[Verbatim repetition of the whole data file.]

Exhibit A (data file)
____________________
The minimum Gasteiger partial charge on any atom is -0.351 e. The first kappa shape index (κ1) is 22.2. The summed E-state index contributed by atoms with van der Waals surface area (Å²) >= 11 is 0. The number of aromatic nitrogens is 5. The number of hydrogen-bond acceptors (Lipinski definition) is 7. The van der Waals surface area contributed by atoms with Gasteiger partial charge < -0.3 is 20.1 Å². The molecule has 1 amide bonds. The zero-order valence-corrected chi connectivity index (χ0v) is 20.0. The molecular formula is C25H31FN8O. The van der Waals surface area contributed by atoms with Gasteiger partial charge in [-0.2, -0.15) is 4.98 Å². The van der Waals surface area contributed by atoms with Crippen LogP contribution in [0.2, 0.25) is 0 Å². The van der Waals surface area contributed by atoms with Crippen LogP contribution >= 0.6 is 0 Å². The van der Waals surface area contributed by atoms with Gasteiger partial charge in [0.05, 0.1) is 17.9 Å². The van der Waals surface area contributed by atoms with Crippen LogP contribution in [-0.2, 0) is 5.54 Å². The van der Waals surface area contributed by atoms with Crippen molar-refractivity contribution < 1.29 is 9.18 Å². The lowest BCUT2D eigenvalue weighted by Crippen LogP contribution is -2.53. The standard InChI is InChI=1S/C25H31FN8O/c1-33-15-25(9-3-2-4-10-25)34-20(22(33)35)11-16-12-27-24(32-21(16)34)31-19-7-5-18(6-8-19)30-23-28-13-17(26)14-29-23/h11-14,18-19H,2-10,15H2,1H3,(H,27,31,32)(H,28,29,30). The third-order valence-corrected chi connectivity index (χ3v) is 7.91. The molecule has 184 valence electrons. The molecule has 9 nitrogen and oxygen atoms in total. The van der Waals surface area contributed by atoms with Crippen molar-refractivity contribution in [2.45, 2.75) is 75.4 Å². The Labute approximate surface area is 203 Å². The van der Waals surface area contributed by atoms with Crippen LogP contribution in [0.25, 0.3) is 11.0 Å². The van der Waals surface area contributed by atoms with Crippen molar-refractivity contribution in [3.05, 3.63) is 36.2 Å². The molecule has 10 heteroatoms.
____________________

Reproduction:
The minimum Gasteiger partial charge on any atom is -0.351 e. The first kappa shape index (κ1) is 22.2. The summed E-state index contributed by atoms with van der Waals surface area (Å²) >= 11 is 0. The number of aromatic nitrogens is 5. The number of hydrogen-bond acceptors (Lipinski definition) is 7. The van der Waals surface area contributed by atoms with Gasteiger partial charge < -0.3 is 20.1 Å². The molecule has 1 amide bonds. The zero-order valence-corrected chi connectivity index (χ0v) is 20.0. The molecular formula is C25H31FN8O. The van der Waals surface area contributed by atoms with Gasteiger partial charge in [-0.2, -0.15) is 4.98 Å². The van der Waals surface area contributed by atoms with Crippen LogP contribution in [0.2, 0.25) is 0 Å². The van der Waals surface area contributed by atoms with Crippen LogP contribution >= 0.6 is 0 Å². The van der Waals surface area contributed by atoms with Gasteiger partial charge in [0.05, 0.1) is 17.9 Å². The van der Waals surface area contributed by atoms with Crippen LogP contribution in [-0.2, 0) is 5.54 Å². The van der Waals surface area contributed by atoms with Crippen molar-refractivity contribution < 1.29 is 9.18 Å². The lowest BCUT2D eigenvalue weighted by Crippen LogP contribution is -2.53. The standard InChI is InChI=1S/C25H31FN8O/c1-33-15-25(9-3-2-4-10-25)34-20(22(33)35)11-16-12-27-24(32-21(16)34)31-19-7-5-18(6-8-19)30-23-28-13-17(26)14-29-23/h11-14,18-19H,2-10,15H2,1H3,(H,27,31,32)(H,28,29,30). The third-order valence-corrected chi connectivity index (χ3v) is 7.91. The molecule has 184 valence electrons. The molecule has 9 nitrogen and oxygen atoms in total. The van der Waals surface area contributed by atoms with Crippen molar-refractivity contribution in [2.45, 2.75) is 75.4 Å². The Labute approximate surface area is 203 Å². The van der Waals surface area contributed by atoms with Crippen LogP contribution in [0.25, 0.3) is 11.0 Å². The van der Waals surface area contributed by atoms with Crippen molar-refractivity contribution in [3.05, 3.63) is 36.2 Å². The molecule has 10 heteroatoms.